European stocks rise, pushing aside second-wave virus fears

Updated May 16, 2020

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The pound weakened against the euro as UK and EU negotiators reported little progress in post-Brexit trade talks.
— AFP/File
The pound weakened against the euro as UK and EU negotiators reported little progress in post-Brexit trade talks. — AFP/File

LONDON: Europe’s stock markets were mostly firmer on Friday as investors focused more on easing lockdowns than fears of another coronavirus wave, while Frankfurt shrugged off data showing that Germany has entered recession.

In foreign exchange markets, the pound weakened against the euro as UK and EU negotiators reported little progress in post-Brexit trade talks.

Decoupling from a more pessimistic mood across the Atlantic, equity investors in Europe went fishing for bargains a day after stocks tanked on news of spiking jobless claims in the United States.

“After two down days for the markets, the week is ending on a more positive note for equities,” said AJ Bell investment director Russ Mould.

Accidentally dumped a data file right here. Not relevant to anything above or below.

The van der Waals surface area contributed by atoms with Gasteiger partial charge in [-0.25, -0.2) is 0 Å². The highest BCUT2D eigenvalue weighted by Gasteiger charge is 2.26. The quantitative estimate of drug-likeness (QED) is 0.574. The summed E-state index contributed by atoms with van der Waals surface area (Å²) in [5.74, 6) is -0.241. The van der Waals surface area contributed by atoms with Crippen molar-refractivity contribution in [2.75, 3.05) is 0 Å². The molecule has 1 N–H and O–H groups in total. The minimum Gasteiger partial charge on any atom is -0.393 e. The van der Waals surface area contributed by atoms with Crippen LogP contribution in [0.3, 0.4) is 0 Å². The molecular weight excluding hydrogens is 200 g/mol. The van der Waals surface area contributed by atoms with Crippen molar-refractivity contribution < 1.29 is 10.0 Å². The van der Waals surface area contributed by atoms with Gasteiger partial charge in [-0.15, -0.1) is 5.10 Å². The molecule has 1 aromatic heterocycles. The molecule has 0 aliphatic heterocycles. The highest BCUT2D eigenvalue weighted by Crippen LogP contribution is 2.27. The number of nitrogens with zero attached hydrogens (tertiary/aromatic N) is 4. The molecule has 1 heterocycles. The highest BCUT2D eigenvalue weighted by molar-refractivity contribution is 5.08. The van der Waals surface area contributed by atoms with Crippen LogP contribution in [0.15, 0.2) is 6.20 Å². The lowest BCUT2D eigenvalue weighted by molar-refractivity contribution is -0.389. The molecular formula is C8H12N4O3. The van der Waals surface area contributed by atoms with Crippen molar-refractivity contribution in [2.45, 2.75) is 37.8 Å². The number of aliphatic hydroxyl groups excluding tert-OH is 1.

On Wall Street however, the Dow Jones index came off to a weaker start after Thursday’s late rally, with the US trend pushing European markets off their morning highs.

‘Terrible note’

“Wall Street is closing out the week on a terrible note as trade concerns grow, and horrid data encouraged investors to head for the sidelines,” said Edward Moya at OANDA.

The coronavirus pandemic has tipped Germany into a recession, official data showed Friday, with Europe’s top economy suffering its steepest quarterly contraction in more than a decade as lockdown measures began to bite.

The German economy shrank by 2.2 per cent in the first quarter of 2020, federal statistics agency Destatis said, calling the quarter-on-quarter decline “the worst since the global financial crisis” in 2009.

The agency also revised its gross domestic product (GDP) figure for the final quarter of 2019 from zero growth to a contraction of 0.1pc. That means Germany has experienced two consecutive quarters of decline, meeting the technical definition of a recession.

Oil prices rose on demand optimism as people slowly emerge from lockdowns, while producers push ahead with massive output cuts.

Published in Dawn, May 16th, 2020